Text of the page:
On the Truth About Burgers.

You know what they say: you can take the (habesha) out of (ET) but you can’t take the (ET) out of (habesha), which is why in my short time here I’ve learned the Chinese character for “beef”.

I put this knowledge to good use one day as I waited for my chicken burger combo at a local chain. I noticed, to my delight quickly followed by my horror, that this “beef” character was nowhere on this box of hamburgers.

The service in the place was kind of slow, as usual, so I took a slippery plastic seat and got to thinking: if not beef, what’s in it?

It says hamburgers but it also doesn’t say it (??). The only ones who would know what it actually says would be the Chinese. Now, in China, anything with beef is the most expensive item on any menu and the cheapest item after vegetables is always pork…

I snapped a photo while I processed this, then it hit me like a herd of frenzied cows: Is that why they are calling them hamburgers?! Is this box telling the real truth?

A truth that is hidden by so many companies and restaurants who always boast that their hamburgers are made of 100% beef from happyland-raised shiny-coated cows? Why do they lie? Why do all of them lie??

I feel indignant on behalf of the Chinese. At least they tell it to you like it is, in Chinese and in English. (This means that one of the three characters on the box must mean “ham” or “pork”. Will get on that later. If none of them mean either of those words…then the real horror can begin.)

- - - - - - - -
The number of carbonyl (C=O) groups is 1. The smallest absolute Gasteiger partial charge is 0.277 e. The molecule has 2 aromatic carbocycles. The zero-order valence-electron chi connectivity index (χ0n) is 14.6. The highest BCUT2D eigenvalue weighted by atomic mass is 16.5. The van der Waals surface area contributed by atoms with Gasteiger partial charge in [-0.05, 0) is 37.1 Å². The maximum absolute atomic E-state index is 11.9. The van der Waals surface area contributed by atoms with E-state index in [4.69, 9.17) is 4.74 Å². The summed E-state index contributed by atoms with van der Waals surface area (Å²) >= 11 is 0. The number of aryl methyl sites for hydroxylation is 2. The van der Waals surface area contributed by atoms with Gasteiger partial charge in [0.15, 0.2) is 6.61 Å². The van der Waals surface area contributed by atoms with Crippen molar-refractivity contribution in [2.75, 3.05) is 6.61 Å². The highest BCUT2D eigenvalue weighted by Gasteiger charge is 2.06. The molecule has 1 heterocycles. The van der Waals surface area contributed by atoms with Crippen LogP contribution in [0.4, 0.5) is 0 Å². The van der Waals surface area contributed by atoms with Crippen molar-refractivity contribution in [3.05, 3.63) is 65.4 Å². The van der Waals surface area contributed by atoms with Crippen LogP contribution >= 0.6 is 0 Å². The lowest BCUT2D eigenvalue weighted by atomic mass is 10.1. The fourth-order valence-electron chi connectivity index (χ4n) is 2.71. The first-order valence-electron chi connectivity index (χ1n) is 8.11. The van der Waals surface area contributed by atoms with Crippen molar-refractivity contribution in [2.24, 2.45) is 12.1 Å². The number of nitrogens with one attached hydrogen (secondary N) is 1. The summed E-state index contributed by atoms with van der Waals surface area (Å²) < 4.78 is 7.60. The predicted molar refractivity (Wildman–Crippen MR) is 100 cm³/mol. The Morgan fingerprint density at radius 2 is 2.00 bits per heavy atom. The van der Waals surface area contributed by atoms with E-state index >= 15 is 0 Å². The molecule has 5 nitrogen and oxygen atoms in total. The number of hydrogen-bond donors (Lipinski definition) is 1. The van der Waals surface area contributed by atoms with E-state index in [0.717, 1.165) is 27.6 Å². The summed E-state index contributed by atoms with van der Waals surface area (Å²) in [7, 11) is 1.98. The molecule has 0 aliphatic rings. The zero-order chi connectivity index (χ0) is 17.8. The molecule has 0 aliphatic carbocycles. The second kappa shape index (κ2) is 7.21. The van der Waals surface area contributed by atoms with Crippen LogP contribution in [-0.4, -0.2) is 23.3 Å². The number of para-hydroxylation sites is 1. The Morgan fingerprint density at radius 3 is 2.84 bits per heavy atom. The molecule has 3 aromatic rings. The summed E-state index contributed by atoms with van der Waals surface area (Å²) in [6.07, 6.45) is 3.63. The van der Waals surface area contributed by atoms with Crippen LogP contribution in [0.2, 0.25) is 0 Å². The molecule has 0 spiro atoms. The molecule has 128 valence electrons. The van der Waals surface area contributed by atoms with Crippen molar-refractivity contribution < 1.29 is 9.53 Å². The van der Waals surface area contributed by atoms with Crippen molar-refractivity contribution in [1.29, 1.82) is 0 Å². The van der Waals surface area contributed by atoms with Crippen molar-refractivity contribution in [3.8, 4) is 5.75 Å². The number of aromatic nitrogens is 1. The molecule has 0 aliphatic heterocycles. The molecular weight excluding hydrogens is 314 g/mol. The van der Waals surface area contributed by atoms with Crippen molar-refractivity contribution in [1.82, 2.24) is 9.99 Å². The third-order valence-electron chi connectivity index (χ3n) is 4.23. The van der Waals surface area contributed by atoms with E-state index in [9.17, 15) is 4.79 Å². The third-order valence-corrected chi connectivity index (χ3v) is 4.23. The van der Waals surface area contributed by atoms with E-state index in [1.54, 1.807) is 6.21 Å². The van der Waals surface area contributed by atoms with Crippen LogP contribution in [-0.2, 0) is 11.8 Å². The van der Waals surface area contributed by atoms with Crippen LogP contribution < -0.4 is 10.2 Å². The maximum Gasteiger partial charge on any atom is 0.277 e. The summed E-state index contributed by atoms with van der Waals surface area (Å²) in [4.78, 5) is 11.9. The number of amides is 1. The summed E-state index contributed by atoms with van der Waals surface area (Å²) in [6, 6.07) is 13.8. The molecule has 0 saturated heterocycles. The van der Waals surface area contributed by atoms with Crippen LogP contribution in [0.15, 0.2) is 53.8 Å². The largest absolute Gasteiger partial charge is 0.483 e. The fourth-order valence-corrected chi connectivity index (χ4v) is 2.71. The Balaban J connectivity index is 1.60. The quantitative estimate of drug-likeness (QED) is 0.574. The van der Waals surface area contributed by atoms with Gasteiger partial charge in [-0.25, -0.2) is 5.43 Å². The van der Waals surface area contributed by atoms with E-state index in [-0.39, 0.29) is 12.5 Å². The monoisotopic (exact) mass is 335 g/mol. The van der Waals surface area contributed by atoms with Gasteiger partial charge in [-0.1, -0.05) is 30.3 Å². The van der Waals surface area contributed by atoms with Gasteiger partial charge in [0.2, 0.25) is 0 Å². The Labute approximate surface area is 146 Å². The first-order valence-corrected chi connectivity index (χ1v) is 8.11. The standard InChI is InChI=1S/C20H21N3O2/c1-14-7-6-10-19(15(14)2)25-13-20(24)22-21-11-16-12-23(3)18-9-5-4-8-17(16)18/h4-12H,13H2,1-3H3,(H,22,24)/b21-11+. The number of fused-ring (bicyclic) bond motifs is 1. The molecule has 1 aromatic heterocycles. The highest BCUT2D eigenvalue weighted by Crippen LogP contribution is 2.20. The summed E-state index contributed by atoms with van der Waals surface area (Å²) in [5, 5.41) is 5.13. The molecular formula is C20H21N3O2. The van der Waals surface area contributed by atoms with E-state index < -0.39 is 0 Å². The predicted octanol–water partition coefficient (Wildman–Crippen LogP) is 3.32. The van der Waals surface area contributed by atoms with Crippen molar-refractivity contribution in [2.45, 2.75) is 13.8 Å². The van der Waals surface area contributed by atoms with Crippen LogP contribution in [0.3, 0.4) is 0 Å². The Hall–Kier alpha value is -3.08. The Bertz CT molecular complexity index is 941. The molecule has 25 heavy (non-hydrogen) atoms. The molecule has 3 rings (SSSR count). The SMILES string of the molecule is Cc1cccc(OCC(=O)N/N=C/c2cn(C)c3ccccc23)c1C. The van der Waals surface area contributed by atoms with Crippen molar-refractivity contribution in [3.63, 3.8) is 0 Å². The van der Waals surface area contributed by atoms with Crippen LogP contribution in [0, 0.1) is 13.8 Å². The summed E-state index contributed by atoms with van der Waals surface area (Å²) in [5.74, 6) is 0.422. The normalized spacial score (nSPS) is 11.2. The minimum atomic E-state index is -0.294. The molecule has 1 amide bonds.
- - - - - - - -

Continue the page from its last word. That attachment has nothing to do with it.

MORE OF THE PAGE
Hamburger. Of course. Hence the absence of the Chinese symbol for “beef” on the package. So honest, so true, so beautiful. That’s China for you, a land of honesty and straightforwardness and fuzzy warm feelings.

By this time, my deep-fried breaded chicken burger combo with fries and coke is ready so I take it away and eat it while watching zombies on The Walking Dead, downloaded illegally from the Internets, surrounded by fellow foreigners slowly entering into a zombie-state from forced starvation for good old American entertainment.

Later that night, I get nasty heartburn. How ironical, I think, as I unseal my box of Alka Seltzers, which I haven’t needed to touch all this time that I’ve been eating local food. (By the way, “rice” and “noodles” are the other characters I recognize.) The one time I buy imitation Western food, bam! Call the fire trucks!

Watching the saviour tablet by moonlight as it fizzes away into nothingness in the not tap water-filled glass, I hear China’s soft smirky whisper, “Silly waiguoren, should’ve had the local hamburger.”

2 thoughts on “On the Truth About Burgers.

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